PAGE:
Boogie doesn't forget. Boogie holds grudges. Boogie is a purely emotional being: on the court, off the court, everywhere. He wears his heart on both sleeves, his lapels, his headband. It'd be healthy for Cousins and the Kings if he could better regulate his feelings (technical fouls don't lie), but can you really blame him for feeling salty toward Karl? If someone at work tried to get you relocated behind the scenes, you might hold a little grudge, too.

3. The Kings' game plan makes no sense.

Cousins is the best offensive big man in the NBA. He's huge, and while he's really quick, he's not exactly fast. The Kings don't have a bounty of shooting and lack much in the way of fleet-footed wings outside of Omri Casspi and Ben McLemore. The team's three best players are a brawny dominant post scorer, a face-up mid-post combo forward (Rudy Gay) and a shooting-averse court visionary point guard (Rajon Rondo).

So, why in the frigid hell are the Kings playing faster than any other team in the league?

It makes no sense. It neuters some of Cousins' gravitational pull and wears him out. It leads to crazy turnover numbers. (The Kings are No. 27 in turnover rate.) Sacramento doesn't have the tools (i.e. good shooters) to get open threes in transition. (The Kings are No. 20 in three-point attempt rate.)

Sacramento's roster is custom-made to play a Memphis style: be opportunistic in transition, but don't press it. Use Rondo's sublime court vision and Boogie's burly power to break the defense, and find openings. Don't act like the Warriors when you have no players that remotely resemble Golden State's talent.

Despite this, the Kings do have a top-10 offense, currently. But the bizarrely frenetic offense is also a drain on the defense, which ... yeah, let's get to that.

4. The Kings' defense is trash.

This isn't all on Karl, but research has suggested that coaches have more influence on defensive efficiency than offensive efficiency. Sacramento is No. 25 in defense. The roster doesn't support a much better rank there: only Cousins is a true plus defender, and only sometimes. Casspi gives phenomenal effort but is slight, and McLemore is spectacularly athletic but gets lost too much.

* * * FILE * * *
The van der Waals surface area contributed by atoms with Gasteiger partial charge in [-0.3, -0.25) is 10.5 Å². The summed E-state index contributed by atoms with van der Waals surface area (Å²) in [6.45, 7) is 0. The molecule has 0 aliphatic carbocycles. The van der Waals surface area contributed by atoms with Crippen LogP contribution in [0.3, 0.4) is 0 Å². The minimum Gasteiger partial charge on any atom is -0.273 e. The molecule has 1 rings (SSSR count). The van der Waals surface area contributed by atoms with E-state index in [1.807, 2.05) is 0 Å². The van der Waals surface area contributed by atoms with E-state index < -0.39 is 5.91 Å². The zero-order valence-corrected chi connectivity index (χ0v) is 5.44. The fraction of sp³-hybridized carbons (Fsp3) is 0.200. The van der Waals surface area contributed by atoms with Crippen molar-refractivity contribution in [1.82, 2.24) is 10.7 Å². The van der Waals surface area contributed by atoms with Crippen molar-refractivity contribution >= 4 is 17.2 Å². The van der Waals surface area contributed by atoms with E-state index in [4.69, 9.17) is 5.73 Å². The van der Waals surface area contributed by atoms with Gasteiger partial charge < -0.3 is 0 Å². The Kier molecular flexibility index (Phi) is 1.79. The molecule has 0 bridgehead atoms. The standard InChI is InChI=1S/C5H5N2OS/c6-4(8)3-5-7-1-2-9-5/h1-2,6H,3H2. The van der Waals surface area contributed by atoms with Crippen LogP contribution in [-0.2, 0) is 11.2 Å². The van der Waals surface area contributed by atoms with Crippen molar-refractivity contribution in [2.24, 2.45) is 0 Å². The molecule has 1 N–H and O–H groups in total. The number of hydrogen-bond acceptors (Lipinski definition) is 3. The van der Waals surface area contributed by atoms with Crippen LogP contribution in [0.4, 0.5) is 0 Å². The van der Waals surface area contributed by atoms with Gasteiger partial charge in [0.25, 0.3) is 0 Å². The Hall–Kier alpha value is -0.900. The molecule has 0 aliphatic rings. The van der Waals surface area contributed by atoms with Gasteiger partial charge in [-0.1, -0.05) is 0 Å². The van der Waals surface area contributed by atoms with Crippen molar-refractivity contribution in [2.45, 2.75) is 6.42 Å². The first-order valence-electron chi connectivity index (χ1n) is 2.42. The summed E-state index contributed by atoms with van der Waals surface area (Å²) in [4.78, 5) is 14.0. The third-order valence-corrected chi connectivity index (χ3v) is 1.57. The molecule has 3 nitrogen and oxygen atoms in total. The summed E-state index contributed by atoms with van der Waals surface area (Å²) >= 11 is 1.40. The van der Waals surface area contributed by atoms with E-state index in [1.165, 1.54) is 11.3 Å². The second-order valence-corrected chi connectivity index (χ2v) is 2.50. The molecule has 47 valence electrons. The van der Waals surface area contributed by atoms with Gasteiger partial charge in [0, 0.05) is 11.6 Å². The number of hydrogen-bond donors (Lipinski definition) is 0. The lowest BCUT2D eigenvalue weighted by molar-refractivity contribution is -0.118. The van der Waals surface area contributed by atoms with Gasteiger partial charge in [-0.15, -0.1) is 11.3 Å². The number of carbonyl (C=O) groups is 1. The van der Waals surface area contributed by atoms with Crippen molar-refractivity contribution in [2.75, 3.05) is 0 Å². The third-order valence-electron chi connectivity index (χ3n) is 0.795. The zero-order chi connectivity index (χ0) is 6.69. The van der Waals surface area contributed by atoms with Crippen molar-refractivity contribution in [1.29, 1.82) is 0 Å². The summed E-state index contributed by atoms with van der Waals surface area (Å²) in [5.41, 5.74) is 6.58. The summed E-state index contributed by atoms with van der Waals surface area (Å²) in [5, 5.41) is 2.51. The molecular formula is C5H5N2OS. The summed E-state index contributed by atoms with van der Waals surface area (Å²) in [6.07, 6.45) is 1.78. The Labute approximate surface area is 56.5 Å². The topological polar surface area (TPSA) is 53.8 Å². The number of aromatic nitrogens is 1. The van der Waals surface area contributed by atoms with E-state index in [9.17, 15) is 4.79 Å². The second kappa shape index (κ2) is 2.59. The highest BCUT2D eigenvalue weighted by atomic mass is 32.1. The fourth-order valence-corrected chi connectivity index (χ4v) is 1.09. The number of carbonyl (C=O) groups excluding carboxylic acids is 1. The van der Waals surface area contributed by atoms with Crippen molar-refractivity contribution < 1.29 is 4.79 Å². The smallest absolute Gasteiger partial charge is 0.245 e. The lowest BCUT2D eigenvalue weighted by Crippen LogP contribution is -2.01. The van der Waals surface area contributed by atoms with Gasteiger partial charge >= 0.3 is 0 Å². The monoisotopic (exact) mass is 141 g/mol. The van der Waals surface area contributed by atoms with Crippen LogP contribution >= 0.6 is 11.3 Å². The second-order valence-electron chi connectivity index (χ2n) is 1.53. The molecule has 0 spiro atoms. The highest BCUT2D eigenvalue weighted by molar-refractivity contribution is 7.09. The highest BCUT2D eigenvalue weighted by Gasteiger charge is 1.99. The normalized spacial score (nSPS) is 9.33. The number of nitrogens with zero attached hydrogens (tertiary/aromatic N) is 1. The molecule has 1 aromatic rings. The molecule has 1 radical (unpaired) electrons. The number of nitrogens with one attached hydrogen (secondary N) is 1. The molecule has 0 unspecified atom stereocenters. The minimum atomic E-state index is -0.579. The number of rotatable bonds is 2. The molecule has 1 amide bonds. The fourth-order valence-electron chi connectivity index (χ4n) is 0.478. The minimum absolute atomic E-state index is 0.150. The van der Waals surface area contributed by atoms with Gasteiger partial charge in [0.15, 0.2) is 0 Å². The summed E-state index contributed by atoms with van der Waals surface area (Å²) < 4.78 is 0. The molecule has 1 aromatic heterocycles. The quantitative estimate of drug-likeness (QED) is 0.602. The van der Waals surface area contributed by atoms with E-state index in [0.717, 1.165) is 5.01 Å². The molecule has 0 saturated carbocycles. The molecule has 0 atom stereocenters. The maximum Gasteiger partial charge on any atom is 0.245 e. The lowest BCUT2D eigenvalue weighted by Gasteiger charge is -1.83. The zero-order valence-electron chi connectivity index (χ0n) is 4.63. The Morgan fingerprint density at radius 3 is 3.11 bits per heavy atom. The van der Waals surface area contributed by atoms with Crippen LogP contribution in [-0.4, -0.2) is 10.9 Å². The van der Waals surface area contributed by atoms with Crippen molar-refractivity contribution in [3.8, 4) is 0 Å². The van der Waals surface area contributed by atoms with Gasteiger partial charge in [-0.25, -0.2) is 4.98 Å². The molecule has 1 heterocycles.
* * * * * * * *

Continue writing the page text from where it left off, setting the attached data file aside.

The best Kings defender might be rookie Willie Cauley-Stein, who was drafted No. 6 overall precisely because of his incredible defensive potential. Willie Cauley-Stein is playing 20 minutes a game, and he's often missing in late-game situations.

Karl's staff hasn't been able to find solutions with the roster he has, and he hasn't given much rope to the best option on his bench. Karl is famously reluctant to play rookies, and Cauley-Stein is far from fully formed. But every time the Kings give up big runs with WCS on the bench, it stands out. Beyond the rookie, the Kings have been giving up career highs to anonymous role players like Troy Daniels and E'Twaun Moore in recent weeks. It's ugly.

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All of this isn't to say that the Kings should have indeed fired Karl. There are larger structural issues with the team that need to be solved, beginning with the front office. Ranadivé really needs to decide this summer whether Divac should be running basketball operations. That decision needs to be made before a new full-time coach is hired, which means the team really cannot have another search for a permanent head coach during this season.

But while it may be easy to think that this saga happened solely because the Kings are dysfunctional, there were legitimate reasons Karl should have been gone. That doesn't preclude assumptions that the franchise is dysfunctional. It is. But there's more to this story.